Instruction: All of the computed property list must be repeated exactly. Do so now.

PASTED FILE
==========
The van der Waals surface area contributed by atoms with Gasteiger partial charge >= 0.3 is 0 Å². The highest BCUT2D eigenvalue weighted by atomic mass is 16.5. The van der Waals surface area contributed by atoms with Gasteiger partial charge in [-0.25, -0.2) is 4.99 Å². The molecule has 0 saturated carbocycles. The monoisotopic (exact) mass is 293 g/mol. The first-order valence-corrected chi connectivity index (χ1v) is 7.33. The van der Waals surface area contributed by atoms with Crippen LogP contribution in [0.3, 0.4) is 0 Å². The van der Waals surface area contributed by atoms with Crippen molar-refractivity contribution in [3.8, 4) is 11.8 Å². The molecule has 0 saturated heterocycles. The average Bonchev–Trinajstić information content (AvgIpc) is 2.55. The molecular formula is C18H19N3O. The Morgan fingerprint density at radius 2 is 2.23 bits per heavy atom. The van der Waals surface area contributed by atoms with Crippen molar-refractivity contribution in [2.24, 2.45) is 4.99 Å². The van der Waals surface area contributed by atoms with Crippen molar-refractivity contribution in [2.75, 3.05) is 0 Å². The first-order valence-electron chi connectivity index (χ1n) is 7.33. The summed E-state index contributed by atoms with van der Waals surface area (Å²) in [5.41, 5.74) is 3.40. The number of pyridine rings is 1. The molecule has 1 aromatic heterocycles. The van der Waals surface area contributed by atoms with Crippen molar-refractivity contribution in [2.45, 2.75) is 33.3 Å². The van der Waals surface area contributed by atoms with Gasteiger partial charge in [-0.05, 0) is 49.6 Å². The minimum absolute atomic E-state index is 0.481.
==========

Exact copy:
The van der Waals surface area contributed by atoms with Gasteiger partial charge >= 0.3 is 0 Å². The highest BCUT2D eigenvalue weighted by atomic mass is 16.5. The van der Waals surface area contributed by atoms with Gasteiger partial charge in [-0.25, -0.2) is 4.99 Å². The molecule has 0 saturated carbocycles. The monoisotopic (exact) mass is 293 g/mol. The first-order valence-corrected chi connectivity index (χ1v) is 7.33. The van der Waals surface area contributed by atoms with Crippen LogP contribution in [0.3, 0.4) is 0 Å². The van der Waals surface area contributed by atoms with Crippen molar-refractivity contribution in [3.8, 4) is 11.8 Å². The molecule has 0 saturated heterocycles. The average Bonchev–Trinajstić information content (AvgIpc) is 2.55. The molecular formula is C18H19N3O. The Morgan fingerprint density at radius 2 is 2.23 bits per heavy atom. The van der Waals surface area contributed by atoms with Crippen molar-refractivity contribution in [2.24, 2.45) is 4.99 Å². The van der Waals surface area contributed by atoms with Crippen molar-refractivity contribution in [2.75, 3.05) is 0 Å². The first-order valence-electron chi connectivity index (χ1n) is 7.33. The summed E-state index contributed by atoms with van der Waals surface area (Å²) in [5.41, 5.74) is 3.40. The number of pyridine rings is 1. The molecule has 1 aromatic heterocycles. The van der Waals surface area contributed by atoms with Crippen molar-refractivity contribution in [2.45, 2.75) is 33.3 Å². The van der Waals surface area contributed by atoms with Gasteiger partial charge in [-0.05, 0) is 49.6 Å². The minimum absolute atomic E-state index is 0.481.